The Die Weit newspaper reported that the export of the steel fell under a broader deal for the North to provide know-how to the Syrian government, which is constructing a new missile production plant close to Homs. Separate reports said the facility is financed in part by Tehran and is anticipated to go online in no more than a year-and-a-half.
The steel would substantially enhance the capacities of Syria's Scud ballistic missiles and the destructiveness of the weapons.
Multiple U.N. resolutions prohibit Pyongyang from selling weapons technology (Yossi Melman, Haaretz, Nov. 28).
Separately, South Korean naval vessels held a live-artillery exercises on Tuesday in a display of maritime power aimed at deterring future North Korean attacks, Agence France-Presse reported.
The maritime exercise was aimed at assessing preparedness to detect potential covert assays by North Korean submarines and ships. It occurred slightly more than a year after North Korea's shelling of the South's Yeonpyeong Island, an attack that killed four people.
"Today's drill shows our strong will not to tolerate further provocations by North Korea," a South Korean Defense Ministry spokesman said to AFP.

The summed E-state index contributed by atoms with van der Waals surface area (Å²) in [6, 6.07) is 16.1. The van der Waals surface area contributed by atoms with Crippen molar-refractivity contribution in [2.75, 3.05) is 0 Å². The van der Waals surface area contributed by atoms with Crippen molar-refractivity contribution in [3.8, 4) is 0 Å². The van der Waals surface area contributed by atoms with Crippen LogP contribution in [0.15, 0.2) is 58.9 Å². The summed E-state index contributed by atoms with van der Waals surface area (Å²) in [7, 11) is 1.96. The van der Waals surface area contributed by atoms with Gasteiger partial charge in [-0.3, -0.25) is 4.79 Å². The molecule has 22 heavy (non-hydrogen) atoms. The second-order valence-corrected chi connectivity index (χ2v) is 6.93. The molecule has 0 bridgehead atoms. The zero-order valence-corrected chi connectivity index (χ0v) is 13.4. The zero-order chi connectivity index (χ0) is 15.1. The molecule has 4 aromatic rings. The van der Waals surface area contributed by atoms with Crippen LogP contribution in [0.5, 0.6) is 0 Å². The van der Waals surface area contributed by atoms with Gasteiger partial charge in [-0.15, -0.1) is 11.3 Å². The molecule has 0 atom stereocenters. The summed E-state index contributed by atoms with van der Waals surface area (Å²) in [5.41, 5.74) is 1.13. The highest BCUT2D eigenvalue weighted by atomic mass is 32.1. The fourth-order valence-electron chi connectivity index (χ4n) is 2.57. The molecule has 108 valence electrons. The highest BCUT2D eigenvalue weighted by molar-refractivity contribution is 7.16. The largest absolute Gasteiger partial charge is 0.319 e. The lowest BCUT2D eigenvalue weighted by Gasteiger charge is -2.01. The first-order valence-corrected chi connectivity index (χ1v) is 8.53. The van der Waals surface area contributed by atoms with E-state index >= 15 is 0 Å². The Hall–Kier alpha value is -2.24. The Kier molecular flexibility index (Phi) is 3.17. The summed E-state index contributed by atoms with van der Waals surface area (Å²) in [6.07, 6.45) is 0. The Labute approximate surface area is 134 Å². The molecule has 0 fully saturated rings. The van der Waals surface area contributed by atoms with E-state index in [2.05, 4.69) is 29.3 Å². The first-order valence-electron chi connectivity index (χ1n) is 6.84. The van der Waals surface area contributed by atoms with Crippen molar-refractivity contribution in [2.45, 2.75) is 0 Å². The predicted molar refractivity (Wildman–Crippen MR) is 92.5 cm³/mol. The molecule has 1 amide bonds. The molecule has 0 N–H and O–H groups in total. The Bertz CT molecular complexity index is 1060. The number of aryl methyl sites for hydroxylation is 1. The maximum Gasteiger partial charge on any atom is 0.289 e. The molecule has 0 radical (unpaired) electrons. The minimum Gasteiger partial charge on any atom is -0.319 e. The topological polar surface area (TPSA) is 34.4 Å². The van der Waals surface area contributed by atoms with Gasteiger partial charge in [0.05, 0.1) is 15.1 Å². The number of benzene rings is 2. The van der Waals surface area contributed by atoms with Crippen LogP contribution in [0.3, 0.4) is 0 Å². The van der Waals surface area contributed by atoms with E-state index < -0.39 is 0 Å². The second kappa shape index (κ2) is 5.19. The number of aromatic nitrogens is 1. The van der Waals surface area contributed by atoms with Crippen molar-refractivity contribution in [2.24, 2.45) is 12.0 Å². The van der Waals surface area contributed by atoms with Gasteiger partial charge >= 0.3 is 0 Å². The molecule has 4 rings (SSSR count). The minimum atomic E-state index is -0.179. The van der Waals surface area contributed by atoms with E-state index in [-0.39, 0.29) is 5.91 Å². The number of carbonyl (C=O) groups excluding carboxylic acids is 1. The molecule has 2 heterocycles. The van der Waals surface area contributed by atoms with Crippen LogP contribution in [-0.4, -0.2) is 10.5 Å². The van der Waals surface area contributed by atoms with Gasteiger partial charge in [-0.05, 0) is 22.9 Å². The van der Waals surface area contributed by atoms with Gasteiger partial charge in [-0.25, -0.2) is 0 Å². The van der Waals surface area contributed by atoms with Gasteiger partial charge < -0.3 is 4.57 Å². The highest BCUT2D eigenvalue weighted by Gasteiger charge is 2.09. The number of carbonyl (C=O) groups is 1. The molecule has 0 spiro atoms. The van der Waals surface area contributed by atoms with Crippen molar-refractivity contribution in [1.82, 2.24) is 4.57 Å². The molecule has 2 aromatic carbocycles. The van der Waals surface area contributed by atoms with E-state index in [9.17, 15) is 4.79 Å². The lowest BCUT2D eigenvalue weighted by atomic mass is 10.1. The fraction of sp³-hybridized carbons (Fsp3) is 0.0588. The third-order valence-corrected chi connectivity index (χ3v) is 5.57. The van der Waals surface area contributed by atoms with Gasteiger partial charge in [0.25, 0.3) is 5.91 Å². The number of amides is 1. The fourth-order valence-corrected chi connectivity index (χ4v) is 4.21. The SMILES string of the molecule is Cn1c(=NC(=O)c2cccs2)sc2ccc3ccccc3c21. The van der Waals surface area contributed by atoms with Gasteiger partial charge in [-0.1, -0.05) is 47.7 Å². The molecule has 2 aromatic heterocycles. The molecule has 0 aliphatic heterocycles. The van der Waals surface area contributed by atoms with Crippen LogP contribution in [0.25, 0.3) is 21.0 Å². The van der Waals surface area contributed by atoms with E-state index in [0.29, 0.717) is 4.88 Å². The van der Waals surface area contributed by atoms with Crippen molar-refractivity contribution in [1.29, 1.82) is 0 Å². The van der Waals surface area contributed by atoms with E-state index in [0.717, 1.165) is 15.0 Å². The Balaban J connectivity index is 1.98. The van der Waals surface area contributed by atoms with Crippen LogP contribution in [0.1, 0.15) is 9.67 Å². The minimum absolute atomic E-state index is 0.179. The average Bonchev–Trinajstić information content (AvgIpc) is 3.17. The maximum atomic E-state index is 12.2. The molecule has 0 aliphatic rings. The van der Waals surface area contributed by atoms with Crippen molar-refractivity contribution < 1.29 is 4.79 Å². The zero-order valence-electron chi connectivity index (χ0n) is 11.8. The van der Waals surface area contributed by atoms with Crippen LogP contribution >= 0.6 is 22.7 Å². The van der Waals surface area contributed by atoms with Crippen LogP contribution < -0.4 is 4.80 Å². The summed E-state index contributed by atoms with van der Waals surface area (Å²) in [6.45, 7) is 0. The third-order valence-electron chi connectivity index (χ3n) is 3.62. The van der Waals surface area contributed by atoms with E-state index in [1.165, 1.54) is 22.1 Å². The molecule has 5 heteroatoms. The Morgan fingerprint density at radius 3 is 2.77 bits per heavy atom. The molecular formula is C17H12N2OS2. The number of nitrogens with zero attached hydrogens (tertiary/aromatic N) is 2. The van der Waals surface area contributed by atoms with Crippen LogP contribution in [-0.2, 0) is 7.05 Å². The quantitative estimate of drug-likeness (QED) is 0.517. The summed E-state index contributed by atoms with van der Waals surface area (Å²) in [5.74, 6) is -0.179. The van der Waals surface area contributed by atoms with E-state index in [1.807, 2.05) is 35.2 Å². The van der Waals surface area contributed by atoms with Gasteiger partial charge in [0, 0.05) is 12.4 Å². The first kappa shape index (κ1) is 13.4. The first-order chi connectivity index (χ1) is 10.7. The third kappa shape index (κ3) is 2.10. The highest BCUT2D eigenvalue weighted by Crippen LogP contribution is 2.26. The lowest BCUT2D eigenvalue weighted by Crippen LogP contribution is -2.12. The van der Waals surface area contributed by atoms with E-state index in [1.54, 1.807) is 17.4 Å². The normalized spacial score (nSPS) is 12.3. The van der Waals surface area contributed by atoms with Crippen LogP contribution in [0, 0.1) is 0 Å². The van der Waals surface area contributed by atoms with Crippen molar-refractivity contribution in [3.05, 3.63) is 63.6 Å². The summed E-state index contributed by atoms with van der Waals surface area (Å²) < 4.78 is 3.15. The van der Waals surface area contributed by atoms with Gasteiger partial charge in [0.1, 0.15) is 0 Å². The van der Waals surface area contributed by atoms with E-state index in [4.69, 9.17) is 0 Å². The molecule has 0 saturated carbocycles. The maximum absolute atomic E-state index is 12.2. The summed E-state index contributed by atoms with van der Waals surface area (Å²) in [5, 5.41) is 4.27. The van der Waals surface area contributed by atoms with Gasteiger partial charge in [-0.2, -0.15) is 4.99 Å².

The live-fire exercise was one component of maneuvers involving some 20 frigates, warships and patrol vessels in addition to helicopters and other aircraft, the spokesman said (Agence France-Presse/Google News, Nov. 29).
Elsewhere, ex-Australian Foreign Minister Gareth Evans on Tuesday said he believed the North should be asked to participate in next March's Global Nuclear Security Summit in Seoul, the Yonhap News Agency reported.
"North Korea should be invited and will be welcomed," said Evans, who is advising South Korean President Lee Myung-bak on the nuclear summit.
"The door should always be opened to them, though their participation is unlikely as the North will not want to be seen to be under the international pressure," Evans told Yonhap (Oh Seok-min, Yonhap News Agency, Nov. 29).
Blix, who is also on an expert panel advising Lee, said North Korea's nuclear weapons program would not be a topic at the summit, which is principally aimed at building on the work of a 2010 gathering in Washington on securing the world's vulnerable nuclear material stockpiles.
"The issue of nonproliferation won't come up," the Wall Street Journal quoted Blix as saying.
Blix suggested that in order to persuade the North to accept denuclearization, Seoul might have to give up its own goals of beginning to domestically enrich uranium.
"I think they (North Korea) will insist on parity there," Blix said (Evan Ramstad, Wall Street Journal, Nov. 29).